Wednesday, December 06, 2006

The Bride Stripped Bare

Yesterday, Channel 4 News carried a story by Roz Upton about the growing number of British Muslim men abandoning wives they have brought to Britain in their countries of origin after they have produced children. The number isn’t huge. The Home Office logged 45 cases last year and 36 so far this year from Pakistan, the only country where they have a specialist team looking into the problem.

Charities assisting the women say that it is happening all over South Asia and represents a growing trend. Channel 4 claimed the practice is a cheap and quick divorce substitute. Often the women have been isolated and their husbands have not applied for full citizenship rights on their behalf and find they cannot return to Britain. The saddest thing seems that they are usually duped into travelling with the promise of a chance to see their family back home. Once there, they are stripped of their passports and valuables and dumped without any money.

I’m not going to get caught up in cultural condemnation here but no one else has picked up on the story. In some ways that’s not such a bad thing because it does mean that the media is capable of exercising some restraint when it comes to finding reasons to disapprove of Muslims but on other hand, maybe nobody really cares because it’s only women.

It doesn’t please me in the slightest that the public purse ends up wearing the cost of supporting these women to return to Britain and fight for the rights that should have been dealt with by the Family Court at the expense of the divorcing parties. It thrills me less that a whole specialist team has to be set up to deal with a problem that, in an era when we never cease to be striving towards equality, involves something as basic as a bond of trust between marrying partners. It’s one thing to marry with sincerity and then find you are incompatible but quite another to use a woman as a brood mare and then pop her off to the knackery once she’s foaled.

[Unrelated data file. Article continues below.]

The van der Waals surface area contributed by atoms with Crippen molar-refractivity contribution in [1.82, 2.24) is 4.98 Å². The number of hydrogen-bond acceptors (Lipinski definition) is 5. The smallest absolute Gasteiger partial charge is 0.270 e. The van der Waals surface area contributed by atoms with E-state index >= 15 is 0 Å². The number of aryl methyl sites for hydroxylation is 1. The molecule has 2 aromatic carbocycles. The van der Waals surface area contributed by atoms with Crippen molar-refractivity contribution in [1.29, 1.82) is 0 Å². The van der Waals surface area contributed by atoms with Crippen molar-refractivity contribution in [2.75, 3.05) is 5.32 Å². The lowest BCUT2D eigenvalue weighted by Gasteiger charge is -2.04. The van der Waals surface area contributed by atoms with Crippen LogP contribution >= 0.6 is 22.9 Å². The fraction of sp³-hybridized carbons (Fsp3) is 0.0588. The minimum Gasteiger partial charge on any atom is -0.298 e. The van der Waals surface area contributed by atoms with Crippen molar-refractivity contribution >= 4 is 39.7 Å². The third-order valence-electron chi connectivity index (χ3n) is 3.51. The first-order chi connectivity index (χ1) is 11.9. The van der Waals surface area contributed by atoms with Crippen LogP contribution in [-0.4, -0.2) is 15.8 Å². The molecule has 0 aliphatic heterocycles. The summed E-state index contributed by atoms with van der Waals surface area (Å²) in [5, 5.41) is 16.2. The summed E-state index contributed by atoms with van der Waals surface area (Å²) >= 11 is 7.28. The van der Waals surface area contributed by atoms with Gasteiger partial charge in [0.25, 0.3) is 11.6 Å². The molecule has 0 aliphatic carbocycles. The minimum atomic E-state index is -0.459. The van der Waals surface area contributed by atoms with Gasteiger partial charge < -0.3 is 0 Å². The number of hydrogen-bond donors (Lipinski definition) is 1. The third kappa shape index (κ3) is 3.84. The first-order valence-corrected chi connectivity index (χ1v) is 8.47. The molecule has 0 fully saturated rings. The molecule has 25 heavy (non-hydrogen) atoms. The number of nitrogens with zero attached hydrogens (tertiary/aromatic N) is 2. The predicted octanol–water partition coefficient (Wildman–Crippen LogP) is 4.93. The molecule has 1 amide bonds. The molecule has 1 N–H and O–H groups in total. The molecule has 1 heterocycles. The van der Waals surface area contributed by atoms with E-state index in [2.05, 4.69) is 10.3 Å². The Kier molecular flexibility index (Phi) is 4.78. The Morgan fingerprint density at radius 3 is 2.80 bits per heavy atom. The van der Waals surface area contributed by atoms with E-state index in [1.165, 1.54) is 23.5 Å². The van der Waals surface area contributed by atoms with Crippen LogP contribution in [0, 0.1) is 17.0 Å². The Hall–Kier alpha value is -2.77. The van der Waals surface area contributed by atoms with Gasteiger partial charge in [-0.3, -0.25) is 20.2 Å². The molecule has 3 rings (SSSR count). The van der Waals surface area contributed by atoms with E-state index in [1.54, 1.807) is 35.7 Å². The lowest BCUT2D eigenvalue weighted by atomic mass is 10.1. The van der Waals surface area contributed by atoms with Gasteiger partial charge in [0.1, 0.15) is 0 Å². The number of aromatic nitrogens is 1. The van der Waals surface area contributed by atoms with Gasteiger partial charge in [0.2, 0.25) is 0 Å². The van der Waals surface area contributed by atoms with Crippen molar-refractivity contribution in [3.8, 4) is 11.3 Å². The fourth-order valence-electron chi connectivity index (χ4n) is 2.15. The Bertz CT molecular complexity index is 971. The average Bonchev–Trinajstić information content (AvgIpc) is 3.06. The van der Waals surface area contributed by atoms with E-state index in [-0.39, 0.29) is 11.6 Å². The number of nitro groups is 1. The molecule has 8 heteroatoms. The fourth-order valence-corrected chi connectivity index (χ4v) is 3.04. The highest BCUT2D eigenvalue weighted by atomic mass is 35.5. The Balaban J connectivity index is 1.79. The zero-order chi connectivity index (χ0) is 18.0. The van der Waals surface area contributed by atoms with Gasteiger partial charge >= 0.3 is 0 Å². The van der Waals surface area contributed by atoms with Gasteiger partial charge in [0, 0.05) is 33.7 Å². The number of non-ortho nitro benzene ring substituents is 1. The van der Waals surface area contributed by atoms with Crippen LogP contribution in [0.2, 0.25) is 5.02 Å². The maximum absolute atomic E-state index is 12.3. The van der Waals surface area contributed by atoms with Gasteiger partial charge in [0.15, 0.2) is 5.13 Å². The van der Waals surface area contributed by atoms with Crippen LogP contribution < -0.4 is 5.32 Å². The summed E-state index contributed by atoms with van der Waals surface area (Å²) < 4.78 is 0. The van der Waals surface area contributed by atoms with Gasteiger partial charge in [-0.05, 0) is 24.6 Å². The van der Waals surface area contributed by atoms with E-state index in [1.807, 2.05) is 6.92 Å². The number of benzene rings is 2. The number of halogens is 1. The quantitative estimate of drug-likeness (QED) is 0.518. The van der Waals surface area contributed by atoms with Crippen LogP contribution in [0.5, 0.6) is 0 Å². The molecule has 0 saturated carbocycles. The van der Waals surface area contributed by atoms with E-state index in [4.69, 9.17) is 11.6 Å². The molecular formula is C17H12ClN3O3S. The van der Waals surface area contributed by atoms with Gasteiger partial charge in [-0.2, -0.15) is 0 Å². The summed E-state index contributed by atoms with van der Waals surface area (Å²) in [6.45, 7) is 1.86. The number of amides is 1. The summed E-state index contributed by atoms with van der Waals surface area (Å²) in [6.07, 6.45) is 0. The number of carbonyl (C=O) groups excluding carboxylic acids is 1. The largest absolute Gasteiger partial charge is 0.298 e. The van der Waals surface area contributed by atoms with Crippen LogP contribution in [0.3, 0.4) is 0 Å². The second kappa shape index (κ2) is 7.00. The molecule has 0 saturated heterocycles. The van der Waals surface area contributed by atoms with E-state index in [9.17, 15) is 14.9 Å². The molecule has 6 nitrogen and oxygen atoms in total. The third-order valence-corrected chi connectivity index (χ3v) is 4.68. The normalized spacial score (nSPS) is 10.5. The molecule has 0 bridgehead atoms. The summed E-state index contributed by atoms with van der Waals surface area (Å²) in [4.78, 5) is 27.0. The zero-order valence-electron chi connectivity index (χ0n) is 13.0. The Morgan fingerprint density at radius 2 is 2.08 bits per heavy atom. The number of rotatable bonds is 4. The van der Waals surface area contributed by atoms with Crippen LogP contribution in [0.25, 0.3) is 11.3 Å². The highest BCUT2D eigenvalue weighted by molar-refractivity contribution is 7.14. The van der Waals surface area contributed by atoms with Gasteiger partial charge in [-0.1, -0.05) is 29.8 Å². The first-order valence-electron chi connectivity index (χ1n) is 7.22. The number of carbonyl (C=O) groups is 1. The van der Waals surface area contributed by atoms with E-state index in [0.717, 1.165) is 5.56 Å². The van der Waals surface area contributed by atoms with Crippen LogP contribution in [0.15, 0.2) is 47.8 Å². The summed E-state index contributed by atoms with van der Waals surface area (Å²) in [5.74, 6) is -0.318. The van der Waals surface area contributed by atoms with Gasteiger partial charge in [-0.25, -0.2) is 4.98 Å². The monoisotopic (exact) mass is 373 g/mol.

Activists are calling for the Government to ‘do something’ but there is no way of legislating against men behaving like bastards. Only the sanction of society as a whole can be effective there. Up until fairly recently, there was still a ‘breach of promise’ statute on the legal books which gave women the right to sue a man for a broken matrimonial promise. Although rarely used because of the potential damage to a woman’s reputation public exposure might cause, there was at least a recognition that society considered it wrong for a man to elicit sex from a women under a promise he had no intention of keeping.

It would be easy enough to condemn this as solely a cultural phenomenon. I think there are symptoms here of a wider social malaise. These women are considered instruments, a means to an end for something the man wants. He wants a family, a group of possessions called children. To him a ‘mother’ is not part of the family, she is a vessel. She will outlive her usefulness and then she can be replaced, like discolouring Tupperware. In western culture we have the same tendency to manipulate other humans – it is just more likely to happen across social classes than gender.